Japan-based Fast Retailing’s Uniqlo USA unit showed signs of improvement in the second half of its fiscal year, though the full-year operating loss expanded year on year following impairment losses on stores and other temporary losses.
In the fiscal 2016 year just ended, Uniqlo reported increased revenue but decreased profits: Consolidated revenue was up 6.2% year over year to 1.7864 trillion yen, and operating profit fell 22.6% to 127.2 billion yen.
In the fiscal year ending in August 2017, Fast Retailing anticipates operating profit will climb 38% to a record high 175.0 billion yen ($1.70 billion), ahead of the average estimate of 174.2 billion yen from 19 analysts polled by Thomson Reuters.
Fast Retailing CEO Tadashi Yanai has clearly and often expressed his ambitions to overtake Zara as the largest apparel retailer in the world. But the force and speed of Uniqlo’s expansion in the U.S. has been too much, too soon, and a year ago the brand scaled back its expansion plans here, limiting its new plans for 15 new stores to just five, for a total of 44.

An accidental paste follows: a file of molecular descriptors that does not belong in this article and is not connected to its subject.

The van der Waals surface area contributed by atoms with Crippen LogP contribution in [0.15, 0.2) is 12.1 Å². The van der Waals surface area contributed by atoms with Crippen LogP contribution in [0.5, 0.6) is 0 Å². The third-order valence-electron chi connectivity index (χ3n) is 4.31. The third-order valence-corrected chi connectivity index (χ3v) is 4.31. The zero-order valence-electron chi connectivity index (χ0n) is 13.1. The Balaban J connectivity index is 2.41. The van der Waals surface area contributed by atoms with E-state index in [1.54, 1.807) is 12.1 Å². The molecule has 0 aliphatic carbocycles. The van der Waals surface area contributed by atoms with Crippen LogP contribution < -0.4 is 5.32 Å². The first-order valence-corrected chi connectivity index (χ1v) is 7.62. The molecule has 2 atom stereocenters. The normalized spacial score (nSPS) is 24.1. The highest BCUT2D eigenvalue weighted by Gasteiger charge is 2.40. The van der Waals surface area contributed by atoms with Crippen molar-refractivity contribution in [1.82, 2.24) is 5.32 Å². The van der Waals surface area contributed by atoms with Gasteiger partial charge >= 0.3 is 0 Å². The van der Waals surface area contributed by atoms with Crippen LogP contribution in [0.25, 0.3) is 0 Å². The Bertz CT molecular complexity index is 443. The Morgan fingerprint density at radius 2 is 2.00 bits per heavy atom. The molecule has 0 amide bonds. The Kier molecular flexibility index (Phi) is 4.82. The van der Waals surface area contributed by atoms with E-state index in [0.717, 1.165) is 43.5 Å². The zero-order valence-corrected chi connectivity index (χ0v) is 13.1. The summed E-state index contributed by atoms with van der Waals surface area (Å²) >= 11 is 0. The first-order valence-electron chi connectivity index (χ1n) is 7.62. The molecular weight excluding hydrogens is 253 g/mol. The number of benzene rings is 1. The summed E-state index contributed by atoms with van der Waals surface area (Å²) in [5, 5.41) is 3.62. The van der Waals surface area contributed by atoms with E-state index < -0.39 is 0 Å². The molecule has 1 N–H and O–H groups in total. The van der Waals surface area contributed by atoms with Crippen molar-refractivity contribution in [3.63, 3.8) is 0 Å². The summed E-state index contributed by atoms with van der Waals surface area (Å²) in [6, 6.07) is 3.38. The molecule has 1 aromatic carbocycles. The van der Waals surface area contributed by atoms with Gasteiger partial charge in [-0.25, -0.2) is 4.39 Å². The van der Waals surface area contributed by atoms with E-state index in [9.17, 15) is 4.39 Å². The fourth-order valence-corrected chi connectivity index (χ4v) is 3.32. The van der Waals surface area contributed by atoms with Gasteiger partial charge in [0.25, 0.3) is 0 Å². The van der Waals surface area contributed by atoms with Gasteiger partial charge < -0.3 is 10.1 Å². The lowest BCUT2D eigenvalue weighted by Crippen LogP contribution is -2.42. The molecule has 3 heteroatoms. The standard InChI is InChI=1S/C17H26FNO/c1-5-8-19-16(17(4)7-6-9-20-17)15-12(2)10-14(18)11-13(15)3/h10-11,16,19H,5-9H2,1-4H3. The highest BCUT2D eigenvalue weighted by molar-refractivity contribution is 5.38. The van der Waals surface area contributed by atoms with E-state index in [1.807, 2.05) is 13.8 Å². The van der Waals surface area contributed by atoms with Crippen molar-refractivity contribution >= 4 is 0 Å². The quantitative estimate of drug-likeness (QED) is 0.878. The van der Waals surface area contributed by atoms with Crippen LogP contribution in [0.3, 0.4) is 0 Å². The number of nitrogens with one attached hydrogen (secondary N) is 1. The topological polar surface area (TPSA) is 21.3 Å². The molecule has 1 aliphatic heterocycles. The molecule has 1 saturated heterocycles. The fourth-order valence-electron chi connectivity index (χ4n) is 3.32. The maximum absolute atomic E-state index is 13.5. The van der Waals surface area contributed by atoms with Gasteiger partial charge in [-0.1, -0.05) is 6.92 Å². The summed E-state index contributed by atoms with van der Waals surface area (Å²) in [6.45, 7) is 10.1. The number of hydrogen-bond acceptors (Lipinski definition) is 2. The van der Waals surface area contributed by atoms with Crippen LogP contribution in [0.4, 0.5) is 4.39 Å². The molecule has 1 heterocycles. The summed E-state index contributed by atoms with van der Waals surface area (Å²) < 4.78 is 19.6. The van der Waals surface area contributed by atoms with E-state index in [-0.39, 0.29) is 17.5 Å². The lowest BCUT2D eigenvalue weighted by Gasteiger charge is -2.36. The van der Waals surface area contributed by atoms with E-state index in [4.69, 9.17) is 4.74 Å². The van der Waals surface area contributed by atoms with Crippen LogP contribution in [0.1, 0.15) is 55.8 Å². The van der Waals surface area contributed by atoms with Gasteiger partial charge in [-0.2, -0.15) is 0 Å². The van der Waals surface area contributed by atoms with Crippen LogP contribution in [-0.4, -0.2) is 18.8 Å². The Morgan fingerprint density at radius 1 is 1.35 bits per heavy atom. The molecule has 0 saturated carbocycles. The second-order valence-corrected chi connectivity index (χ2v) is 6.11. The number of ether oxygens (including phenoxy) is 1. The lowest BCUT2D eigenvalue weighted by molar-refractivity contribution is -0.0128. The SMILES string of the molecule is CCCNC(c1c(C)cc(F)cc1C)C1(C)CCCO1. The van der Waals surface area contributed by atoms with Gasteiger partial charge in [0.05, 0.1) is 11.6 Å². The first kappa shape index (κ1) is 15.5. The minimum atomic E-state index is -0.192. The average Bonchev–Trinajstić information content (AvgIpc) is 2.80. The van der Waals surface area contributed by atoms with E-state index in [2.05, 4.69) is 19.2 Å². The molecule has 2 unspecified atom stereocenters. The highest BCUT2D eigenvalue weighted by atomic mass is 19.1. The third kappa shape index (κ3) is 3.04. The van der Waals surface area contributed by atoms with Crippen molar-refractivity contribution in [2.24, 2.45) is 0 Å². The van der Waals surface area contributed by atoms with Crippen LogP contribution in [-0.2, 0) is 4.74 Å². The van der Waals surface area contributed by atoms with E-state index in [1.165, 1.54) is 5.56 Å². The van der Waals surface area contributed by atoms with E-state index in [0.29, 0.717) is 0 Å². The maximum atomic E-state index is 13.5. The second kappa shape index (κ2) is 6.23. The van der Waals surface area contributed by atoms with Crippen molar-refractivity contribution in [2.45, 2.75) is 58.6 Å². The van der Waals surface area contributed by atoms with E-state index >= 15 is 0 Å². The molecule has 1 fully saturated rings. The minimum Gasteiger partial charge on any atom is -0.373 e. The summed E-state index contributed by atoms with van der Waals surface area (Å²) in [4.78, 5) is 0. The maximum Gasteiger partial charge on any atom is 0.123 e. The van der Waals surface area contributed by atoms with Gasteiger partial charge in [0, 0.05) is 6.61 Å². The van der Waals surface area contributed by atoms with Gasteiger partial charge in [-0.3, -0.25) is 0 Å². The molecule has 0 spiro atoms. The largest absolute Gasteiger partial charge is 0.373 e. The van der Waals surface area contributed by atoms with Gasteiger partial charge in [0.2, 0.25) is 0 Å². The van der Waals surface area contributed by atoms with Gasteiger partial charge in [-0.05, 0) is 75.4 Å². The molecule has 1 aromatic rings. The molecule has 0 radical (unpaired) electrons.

Fast Retailing now says it aims to expand in Asia, Europe and the U.S., while keeping the number of its stores in Japan the same. It is also moving into Canada, opening its first store there last month.
“We are boosting awareness of the Uniqlo brand by opening global flagship stores and regional flagship stores in major cities worldwide, and polishing our global marketing,” Fast Retailing said Thursday. “Boosting visibility is a top priority in the United States to help turn a profit as soon as possible.”
Fast Retailing also emphasized major changes to speed up its supply chain, and said it is expanding its e-commerce operations and transforming its distribution systems.
“We want to transform our industry into an ‘Information Powered Retail Business,’ capable of immediately incorporating feedback from customer into products, and proactively conveying latest information on lifestyles, fashion trends, and exciting but comfortable modern clothing,” the company said.